If you’re not protecting your mental health right now, you’re either struggling or a superhero. Even before the coronavirus pandemic threw a wrench in things, there was plenty to stress about.
Concerns about everything from dirty dishes to climate change can affect your mental health. Just remember you control your mental state. You may not be able to solve all of life’s challenges, but you can keep them from getting to you.
Therefore, safeguarding your mental health isn’t just about keeping your stress levels in check, either. For yourself and others, it’s critical for a healthy, productive life.
How to Protect your Mental Health
Protecting your mental health starts with a simple commitment to separate your internal state from what’s going on around you.
Here’s how to protect your mental health in tough times:
1. Talk it out
The first and most important step to protecting your mental health? Speaking up.
Opening up to friends and family about your mental health challenges isn’t a sign of weakness. In fact, it proves you’re strong enough to show others the not-so-perfect parts of your life.
Need an easy way to start the conversation? You could say:
- “I want to share something with you.”
- “I’ve been thinking about…”
- “Can we talk about…?”
- “I’ve been struggling with…”
Any one of these will allow an easy in to a conversation you need to have.
2. Shrink your screen time
Tempting as it is right now, spending hours each day on social media isn’t good for your mental health. At best, you’ll distract yourself from what matters; at worst, you’ll internalize all the bad news and anger online.
3. Avoid drugs and alcohol.
Drugs and alcohol makes anxiety worse, few hours after having a drink, it will stress you out. Cutting back will get you back to your normal self.
4. Don’t neglect your diet
Have you ever heard medical experts call your gut “your second brain”? The reason is that the gastrointestinal tract has more nerve endings than anywhere in the body apart from the brain.
Every bite you take affects those gut nerves. Nutritious foods — the fresh fruits, vegetables, nuts, and lean meats your mother likes to talk about — nurture it, while unhealthy ones upset it.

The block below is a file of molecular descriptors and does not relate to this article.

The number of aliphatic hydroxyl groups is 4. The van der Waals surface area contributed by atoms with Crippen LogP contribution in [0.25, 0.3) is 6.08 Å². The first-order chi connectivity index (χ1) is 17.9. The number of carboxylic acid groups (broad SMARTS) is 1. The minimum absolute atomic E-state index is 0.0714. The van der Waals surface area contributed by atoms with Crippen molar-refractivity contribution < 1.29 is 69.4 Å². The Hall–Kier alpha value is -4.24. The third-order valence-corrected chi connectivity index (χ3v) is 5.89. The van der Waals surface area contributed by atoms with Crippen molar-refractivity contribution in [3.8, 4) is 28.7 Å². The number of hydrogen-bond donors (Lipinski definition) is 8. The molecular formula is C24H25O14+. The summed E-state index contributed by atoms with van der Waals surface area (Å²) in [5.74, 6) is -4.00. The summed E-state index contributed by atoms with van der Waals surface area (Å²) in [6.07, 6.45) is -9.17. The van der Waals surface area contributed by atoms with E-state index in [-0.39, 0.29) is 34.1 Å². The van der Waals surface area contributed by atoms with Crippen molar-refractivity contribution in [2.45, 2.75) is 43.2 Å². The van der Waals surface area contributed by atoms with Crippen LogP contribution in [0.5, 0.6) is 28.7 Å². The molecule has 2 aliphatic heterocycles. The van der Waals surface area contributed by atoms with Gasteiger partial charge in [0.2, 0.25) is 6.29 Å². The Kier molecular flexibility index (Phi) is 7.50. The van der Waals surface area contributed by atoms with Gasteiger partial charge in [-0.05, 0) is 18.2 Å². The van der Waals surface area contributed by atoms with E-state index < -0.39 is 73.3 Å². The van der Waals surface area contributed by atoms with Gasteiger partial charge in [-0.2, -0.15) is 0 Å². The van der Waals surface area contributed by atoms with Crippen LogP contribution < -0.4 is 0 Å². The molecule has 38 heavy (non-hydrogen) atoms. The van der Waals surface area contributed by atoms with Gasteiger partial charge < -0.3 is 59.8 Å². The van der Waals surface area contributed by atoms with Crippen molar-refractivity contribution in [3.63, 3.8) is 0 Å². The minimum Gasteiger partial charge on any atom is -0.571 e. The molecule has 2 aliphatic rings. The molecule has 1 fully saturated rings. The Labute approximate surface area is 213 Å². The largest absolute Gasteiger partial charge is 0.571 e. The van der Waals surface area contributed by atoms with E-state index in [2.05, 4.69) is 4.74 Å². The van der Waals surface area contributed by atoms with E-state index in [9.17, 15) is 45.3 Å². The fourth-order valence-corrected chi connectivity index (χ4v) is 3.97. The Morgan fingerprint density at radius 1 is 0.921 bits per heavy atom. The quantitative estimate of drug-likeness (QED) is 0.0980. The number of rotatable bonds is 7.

Cook meals at home whenever you can, and keep an eye on your snack intake. Even if you’re eating salmon and broccoli for dinner, binging on processed snacks at night could be messing with your mental health.
5. Stay active
Your physical and mental health are more connected than you might realize. Regular exercise can reduce symptoms of depression and anxiety as effectively, in some cases, as medication.
Which type of exercise is best for mental health? Opt for cardio, but realize that anything is better than nothing. Whether you like to swim, run, row, or lift, get some fresh blood to your brain.
6. Give yourself a break
Although perseverance is admirable, you have to cut yourself some slack when times get tough. Taking breaks is critical if you want to keep going for the long term.
How should you spend your breaks? Do something that rejuvenates you, such as:
- Reading a book
- Calling up a friend
- Taking a bath or shower
- Taking a nap
- Going for a walk
7. Get outdoors
Speaking of going for a walk, there’s no better way to get some headspace than to get outside. There’s just something about the smell of fresh air and the feeling of sun on your skin that melts stress.
Pair this tactic with others in this list. For outdoor exercise, you could go for a run around the neighborhood. Leave your phone inside, or stow it in your pocket while you’re enjoying time outside.
Although the outdoors can be a great break from work, it’s also a great place to work remotely. Most managers won’t mind you knocking out proposals from a picnic table.
8. Lose yourself in a hobby
Sometimes, an hour in the sun isn’t enough to take your mind off what’s bothering you. In that case, try diving into your favorite hobby.
Practicing a hobby helps you get into a “flow” state, which is when you’re so focused on what you’re doing that you lose track of the world around you. That mental break can be just what you need to get some perspective.
As with exercise, what the hobby isn’t as important as your ability to stick with it. If you don’t have much time or money to spend, good options include:
9. Ask for help
In rare cases, you might not be able to protect your mental health alone. If you’re feeling outgunned, don’t hesitate to reach out to a professional. Although they mean well, your family and friends simply can’t provide the level of support a mental health expert can.
Whatever you’re going through, remember: Your mental health matters. Whether you’re weathering a pandemic or just trying to organize your day, protecting your mental health is imperative in order to stay productive and happy. Make time for yourself and do what you have to in order to conquer stress.